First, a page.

IMR Press / FBL / Volume 8 / Issue 6 / DOI: 10.2741/1166

Frontiers in Bioscience-Landmark (FBL) is published by IMR Press from Volume 26 Issue 5 (2021). Previous articles were published by another publisher on a subscription basis, and they are hosted by IMR Press on as a courtesy and upon agreement with Frontiers in Bioscience.

Aging and angiogenesis
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1 Departments of Medicine and Cellular and Developmental Biology, Weill Medical College of Cornell University, New York, NY 10021
2 Department of Medicine, Division of Gerontology and Geriatric Medicine, University of Washington, Seattle, WA 98104
Front. Biosci. (Landmark Ed) 2003, 8(6), 1199–1209;
Published: 1 September 2003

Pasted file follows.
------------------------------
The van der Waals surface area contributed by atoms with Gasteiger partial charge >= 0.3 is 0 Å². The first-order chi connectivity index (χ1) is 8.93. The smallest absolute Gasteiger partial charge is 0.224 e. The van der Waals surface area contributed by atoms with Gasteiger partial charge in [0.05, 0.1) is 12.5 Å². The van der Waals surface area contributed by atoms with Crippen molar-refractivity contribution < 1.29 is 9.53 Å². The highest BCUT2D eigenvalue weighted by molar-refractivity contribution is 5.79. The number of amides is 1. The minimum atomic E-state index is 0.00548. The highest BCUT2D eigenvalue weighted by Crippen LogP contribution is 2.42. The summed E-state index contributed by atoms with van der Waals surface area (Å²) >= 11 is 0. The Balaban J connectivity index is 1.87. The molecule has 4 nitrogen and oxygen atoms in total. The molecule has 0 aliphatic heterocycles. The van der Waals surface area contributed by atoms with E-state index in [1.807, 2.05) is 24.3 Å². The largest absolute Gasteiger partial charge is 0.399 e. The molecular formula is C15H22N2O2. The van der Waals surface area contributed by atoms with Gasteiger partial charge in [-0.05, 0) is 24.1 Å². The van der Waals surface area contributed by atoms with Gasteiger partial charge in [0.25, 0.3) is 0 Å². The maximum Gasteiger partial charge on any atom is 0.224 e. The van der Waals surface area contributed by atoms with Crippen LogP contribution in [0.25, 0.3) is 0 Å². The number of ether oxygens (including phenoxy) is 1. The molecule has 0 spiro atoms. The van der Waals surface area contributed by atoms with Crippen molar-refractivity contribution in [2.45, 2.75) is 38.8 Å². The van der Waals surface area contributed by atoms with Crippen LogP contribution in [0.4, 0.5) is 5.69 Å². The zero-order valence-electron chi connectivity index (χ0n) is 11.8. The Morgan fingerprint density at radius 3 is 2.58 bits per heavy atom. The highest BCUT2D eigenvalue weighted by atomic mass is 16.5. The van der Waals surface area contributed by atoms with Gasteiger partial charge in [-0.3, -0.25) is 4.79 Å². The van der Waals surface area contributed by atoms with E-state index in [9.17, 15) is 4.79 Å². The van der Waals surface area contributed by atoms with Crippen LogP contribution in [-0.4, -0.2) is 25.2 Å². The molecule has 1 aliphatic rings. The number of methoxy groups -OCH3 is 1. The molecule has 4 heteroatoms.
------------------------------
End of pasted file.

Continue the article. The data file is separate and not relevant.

Angiogenesis is impaired in aged tissues. It is probable that this deficit contributes to the increased severity of vascular diseases observed in older persons. The changes in angiogenesis that occur with aging have been noted at the molecular, cellular, and physiologic levels of regulation. Components of the neovascular process that are influenced by age include endothelial cells, the hemostatic cascade, neuro-chemical mediators, and growth factors and their cognate receptors. The structural and regulatory components of the matrix scaffold that surround newly formed vessels is also altered in aged tissues. These myriad changes result in delayed and impaired neovascularization. The clinical consequences of the decreased potential of aged tissues to form new vessels is detrimental during the revascularization of the ischemic heart and during the repair of injured tissues, but may be of benefit in slowing the growth of tumors. In this context, clinical strategies to improve the function of the aging vasculature in general, and the angiogenic response in particular, must be targeted to specific disease states in order to maximize the potential benefit to older individuals.

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